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Common Fish Species of Northwestern Ontario

MAMMALS

BIRDS

REPTILES

INSECTS

   
Osmerus mordax
Rainbow Smelt

Smelt

Description

Distinguishing Features - Coloration: silvery with pale green back iridescent purple, blue, and pink on sides; white belly. Body: slender and cylindrical; gill rakers long and slender, numbering 26-35; dorsal fin of 8-11 rays; anal fin of 12-16 rays; pectoral fins of 11-14 rays; pelvic fins of 8 rays; has adipose fin; tail fin deeply forked; cycloid scales; lateral line incomplete, with 62-72 scales. Head: elongated and pointed snout mouth large, with protruding lower jaw teeth on both mandibles.

Size - Average Weight - 85 g (3 oz.); average length - 17.75 - 23 cm (7 - 9 in.).

Habitat

An introduced species to Great Lakes and other inland waters; usually found in dark, cool depths offshore; spawns in spring, in streams, principally during darkness. Female can produce 12,000 to 50,000 eggs, which sink to the bottom and become attached to gravel; eggs hatch rapidly and larval young drift downstream to deep waters.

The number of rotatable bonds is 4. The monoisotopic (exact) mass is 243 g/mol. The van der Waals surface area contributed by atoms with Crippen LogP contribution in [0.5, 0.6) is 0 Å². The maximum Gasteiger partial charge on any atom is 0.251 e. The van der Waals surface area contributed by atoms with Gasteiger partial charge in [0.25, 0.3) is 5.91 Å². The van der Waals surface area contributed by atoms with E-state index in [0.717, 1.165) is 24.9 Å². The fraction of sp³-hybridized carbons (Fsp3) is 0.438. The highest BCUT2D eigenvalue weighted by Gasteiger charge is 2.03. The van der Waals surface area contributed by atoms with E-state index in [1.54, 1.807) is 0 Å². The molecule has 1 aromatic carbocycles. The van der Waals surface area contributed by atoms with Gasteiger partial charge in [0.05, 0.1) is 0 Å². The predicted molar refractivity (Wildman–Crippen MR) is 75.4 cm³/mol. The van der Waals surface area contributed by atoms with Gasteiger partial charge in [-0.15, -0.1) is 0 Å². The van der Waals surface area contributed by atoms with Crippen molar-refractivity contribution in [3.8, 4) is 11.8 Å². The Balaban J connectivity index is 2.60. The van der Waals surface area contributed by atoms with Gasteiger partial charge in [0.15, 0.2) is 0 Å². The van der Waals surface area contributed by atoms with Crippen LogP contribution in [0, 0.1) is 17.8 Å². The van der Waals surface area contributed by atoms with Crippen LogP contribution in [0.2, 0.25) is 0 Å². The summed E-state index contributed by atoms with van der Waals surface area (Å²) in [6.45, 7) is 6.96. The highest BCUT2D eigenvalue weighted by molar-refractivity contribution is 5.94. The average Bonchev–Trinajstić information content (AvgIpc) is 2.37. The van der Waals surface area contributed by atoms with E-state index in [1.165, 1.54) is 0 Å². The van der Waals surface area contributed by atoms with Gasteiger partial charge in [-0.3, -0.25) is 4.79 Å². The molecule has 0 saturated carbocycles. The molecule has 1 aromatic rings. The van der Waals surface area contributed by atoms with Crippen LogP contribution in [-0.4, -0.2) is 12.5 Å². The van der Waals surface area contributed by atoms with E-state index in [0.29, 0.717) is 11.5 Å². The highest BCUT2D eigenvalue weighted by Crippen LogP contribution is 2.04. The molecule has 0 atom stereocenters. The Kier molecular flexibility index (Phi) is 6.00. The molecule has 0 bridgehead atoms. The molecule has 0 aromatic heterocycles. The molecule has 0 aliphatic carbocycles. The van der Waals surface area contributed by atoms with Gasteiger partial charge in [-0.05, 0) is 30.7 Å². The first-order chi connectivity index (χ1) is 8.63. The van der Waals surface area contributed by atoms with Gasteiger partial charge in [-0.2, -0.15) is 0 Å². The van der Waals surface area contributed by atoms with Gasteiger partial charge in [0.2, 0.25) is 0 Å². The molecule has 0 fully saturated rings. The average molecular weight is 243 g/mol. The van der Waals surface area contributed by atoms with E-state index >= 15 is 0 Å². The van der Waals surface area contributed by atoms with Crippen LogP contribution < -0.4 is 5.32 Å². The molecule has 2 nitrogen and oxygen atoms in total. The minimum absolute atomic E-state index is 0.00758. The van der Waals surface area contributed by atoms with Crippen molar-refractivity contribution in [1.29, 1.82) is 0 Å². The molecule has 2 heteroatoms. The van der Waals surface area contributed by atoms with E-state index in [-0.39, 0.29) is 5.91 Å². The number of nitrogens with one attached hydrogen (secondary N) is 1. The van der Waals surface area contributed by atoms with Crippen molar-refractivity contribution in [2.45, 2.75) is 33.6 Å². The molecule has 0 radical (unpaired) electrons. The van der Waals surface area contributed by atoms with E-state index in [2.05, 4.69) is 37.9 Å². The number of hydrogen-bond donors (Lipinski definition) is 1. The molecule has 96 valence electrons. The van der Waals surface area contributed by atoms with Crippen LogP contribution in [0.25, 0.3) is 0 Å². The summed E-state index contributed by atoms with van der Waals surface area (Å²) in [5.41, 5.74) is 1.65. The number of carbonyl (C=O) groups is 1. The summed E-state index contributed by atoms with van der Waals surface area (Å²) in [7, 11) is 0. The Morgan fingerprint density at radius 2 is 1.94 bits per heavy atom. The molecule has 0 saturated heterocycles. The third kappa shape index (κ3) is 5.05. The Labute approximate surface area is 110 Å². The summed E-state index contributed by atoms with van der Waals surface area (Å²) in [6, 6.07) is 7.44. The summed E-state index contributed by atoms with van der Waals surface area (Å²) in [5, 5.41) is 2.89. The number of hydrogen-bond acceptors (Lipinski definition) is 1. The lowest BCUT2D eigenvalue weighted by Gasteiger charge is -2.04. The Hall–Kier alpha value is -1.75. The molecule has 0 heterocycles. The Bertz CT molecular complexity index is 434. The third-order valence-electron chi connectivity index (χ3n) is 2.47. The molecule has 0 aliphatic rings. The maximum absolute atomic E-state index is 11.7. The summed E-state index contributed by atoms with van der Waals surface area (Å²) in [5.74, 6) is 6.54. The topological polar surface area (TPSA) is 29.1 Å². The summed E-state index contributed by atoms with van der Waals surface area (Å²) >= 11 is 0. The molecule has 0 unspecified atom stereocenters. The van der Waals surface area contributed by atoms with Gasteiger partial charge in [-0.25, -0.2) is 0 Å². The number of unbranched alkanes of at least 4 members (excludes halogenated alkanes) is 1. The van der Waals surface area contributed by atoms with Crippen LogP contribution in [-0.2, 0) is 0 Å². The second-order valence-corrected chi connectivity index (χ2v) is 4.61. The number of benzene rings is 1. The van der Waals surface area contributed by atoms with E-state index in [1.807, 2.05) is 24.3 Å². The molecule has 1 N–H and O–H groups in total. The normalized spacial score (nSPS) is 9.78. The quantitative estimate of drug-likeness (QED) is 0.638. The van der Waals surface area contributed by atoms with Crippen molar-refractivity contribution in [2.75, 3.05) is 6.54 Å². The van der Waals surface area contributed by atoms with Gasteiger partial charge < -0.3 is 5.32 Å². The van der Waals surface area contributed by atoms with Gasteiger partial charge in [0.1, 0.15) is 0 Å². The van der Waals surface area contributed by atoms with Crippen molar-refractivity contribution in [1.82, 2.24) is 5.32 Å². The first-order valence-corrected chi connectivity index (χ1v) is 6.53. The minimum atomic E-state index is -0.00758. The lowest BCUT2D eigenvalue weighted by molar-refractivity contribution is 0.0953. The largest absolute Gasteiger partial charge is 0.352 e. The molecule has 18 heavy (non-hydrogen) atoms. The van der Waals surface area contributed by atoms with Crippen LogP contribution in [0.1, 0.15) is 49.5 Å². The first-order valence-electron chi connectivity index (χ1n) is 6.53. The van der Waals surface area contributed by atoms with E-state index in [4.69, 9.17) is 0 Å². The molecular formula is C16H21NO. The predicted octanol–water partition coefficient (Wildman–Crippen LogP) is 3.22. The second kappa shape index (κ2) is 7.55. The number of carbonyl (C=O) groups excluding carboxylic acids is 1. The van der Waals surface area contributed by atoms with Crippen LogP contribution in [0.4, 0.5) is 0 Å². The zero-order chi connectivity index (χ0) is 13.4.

Notes

Smelt feed primarily on crustaceans and small fish, but also eat aquatic and terrestrial insects. The species poses a potential threat to the fishes of our northern lakes. Although it was introduced as a forage fish for larger species, such as Walleye and Lake Trout, it is a voracious feeder upon the young of these and other native fish.

In Lake Superior, however, they were welcomed both as a forage fish and as a recreational target during their spring spawning runs. Systematic harvesting began in 1952, and dip-netting and seining in spawning streams has developed into a popular, seasonal sport. The spring smelt run has become a North Shore tradition.


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